Google has started taking action to remove Chrome extensions that violate the company’s terms of service, in particular serving users unwanted ads.

The Wall Street Journal reports that Google has removed two Chrome extensions from its Web store — ‘Add to Feedly’ and ‘Tweet this Page’ — after they were updated to include code that caused the unwanted appearance of ads.

Amit Agarwal, the developer behind the ‘Add to Feedly’ extension, described how he sold it for a four-figure sum. A month later, the new owners of the extension pushed an update to the Chrome store that “incorporated advertising into the extension.”

Agarwal describes the situation that the more than 30,000 users of the ‘Add to Feedly’ extension faced after that happened: “These aren’t regular banner ads that you see on web pages, these are invisible ads that work the background and replace links on every website that you visit into affiliate links. In simple English, if the extension is activated in Chrome, it will inject adware into all web pages.”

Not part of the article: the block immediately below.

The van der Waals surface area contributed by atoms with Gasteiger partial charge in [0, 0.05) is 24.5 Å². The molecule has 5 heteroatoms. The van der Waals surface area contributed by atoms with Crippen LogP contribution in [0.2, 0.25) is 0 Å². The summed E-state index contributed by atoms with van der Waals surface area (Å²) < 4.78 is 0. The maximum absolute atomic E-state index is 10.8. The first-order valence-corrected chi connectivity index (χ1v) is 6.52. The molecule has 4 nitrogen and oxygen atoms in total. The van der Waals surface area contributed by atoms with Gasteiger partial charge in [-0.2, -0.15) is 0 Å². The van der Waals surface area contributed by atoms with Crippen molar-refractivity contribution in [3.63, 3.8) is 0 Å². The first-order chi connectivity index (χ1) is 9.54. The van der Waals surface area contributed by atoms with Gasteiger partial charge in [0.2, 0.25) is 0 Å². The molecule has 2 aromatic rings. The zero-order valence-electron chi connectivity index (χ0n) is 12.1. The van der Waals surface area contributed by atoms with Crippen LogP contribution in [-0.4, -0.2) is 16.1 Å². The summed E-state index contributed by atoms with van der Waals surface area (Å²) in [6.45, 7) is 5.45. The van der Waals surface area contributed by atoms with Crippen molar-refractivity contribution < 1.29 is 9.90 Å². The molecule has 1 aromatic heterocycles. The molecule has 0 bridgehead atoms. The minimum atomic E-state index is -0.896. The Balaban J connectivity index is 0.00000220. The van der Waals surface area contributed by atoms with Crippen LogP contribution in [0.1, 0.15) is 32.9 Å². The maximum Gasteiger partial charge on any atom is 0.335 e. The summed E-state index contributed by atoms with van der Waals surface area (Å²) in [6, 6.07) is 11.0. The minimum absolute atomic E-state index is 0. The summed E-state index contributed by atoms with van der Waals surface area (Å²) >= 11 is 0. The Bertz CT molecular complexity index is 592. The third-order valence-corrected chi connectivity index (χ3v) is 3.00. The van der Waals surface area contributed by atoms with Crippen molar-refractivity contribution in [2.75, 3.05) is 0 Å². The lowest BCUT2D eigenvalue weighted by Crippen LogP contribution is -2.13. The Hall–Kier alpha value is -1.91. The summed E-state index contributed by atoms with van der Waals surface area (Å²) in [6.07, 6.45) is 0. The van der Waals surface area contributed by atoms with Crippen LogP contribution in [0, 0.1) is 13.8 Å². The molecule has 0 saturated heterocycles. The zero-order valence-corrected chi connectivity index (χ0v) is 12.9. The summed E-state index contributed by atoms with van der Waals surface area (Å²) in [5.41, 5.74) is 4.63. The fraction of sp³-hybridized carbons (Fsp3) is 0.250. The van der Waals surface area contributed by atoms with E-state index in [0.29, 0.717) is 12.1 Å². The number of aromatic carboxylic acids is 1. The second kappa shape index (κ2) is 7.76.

In December, Google announced its intention to crack down on extensions in the Chrome Web Store, as it dictated that extensions “must have a single purpose that is narrow and easy-to-understand.” Part of this move was to put a stop to extensions meant to serve a purpose such as displaying product ratings and reviews, but ended up injecting ads into Web pages too.

The problem of forced ads in Chrome extensions seems to have become so pervasive that Google has noticed it and is taking action to make sure user experience isn’t compromised. After all, such multi-purpose extensions — in particular those with ads — can crowd the Chrome browser’s UI and slow down Web browsing.

Headline image via Kimihiro Hoshino/AFP/Getty Images